“We saw there was all this data out there and we were only scratching the surface of what’s available to report. For an everyday person who isn’t a regulator, or banker, an investor, there’s nowhere they can go for this data in digestible form,” says Sutaria.
The foundation for Mighty’s platform is what’s known as the Consolidated Reports of Condition and Income, or call reports for short, made available by the Federal Financial Institutions Examination Council. These are quarterly reports of each bank’s activity and finances, including balance sheets — which include dollar values of loans made for various purposes (real estate, commercial, individual, etc.) as well as deposits held and other sources of capital.
“A call report is 80 pages long, we’re working on how do we distill that to five or six indicators that can help bring transparency and choice to consumers,” Sutaria explains.
Mighty starts by cross-referencing call report data with census data, “to understand who’s doing what, where and for whom,” says Sutaria. Then they layer on industry certifications like CDFIs (community development financial institutions), Minority Depository Institutions as identified by FDIC, the Global Alliance for Banking on Values with about 40 members worldwide, or Certified B Corporation banks.
“There’s so much data. We’re thinking about how to responsibly present it, and getting people the muscle memory to navigate it for the first time,” says Hryndza, who left behind a decade of experience in marketing for large multinational corporations. Hryndza saw how listening and engaging with online audiences shaped successful marketing strategies for her former employers. She hopes Mighty can do the same for smaller, resource-starved, mission-driven banks.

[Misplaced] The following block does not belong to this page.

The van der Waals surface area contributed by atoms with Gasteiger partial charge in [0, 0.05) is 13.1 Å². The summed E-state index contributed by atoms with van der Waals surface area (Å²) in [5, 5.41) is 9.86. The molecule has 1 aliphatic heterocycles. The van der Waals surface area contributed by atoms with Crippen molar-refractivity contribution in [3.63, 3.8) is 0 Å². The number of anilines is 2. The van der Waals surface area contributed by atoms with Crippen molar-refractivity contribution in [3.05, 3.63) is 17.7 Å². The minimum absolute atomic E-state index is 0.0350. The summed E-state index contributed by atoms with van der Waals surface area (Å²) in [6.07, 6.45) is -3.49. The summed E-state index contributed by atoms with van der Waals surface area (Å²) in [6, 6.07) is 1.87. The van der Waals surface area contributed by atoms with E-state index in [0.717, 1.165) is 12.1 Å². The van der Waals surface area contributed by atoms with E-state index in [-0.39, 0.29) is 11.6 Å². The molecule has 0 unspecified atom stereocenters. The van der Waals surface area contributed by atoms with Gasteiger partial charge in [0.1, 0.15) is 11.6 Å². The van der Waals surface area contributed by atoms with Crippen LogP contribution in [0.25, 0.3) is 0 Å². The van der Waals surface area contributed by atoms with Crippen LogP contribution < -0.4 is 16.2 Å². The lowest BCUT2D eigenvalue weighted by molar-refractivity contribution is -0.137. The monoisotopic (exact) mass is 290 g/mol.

Nauden can’t wait to learn more about the kinds of people attracted to a bank like hers, and how to market to them more effectively on a budget.
“Who’s on the community development radar? Who cares about community? Who cares about the development of communities and the connection to finance? We want to know who are these people … we want to know the psychographic of a person that has that habit or behavior,” she says. “Long term, we hope it becomes normal that there’s a certain type of bank with a certain type of system, the way a Whole Foods or Trader Joe’s is different from Safeway or 7-Eleven.”
The Equity Factor is made possible with the support of the Surdna Foundation.
Oscar is editor of Next City. Before that, he was a contributing writer and Equitable Cities Fellow for Next City. Since 2011, Oscar has covered community development finance, community banking, impact investing, equitable and inclusive economies, affordable housing, fair housing and more for media outlets such as Shelterforce, B Magazine, Impact Alpha, and Fast Company.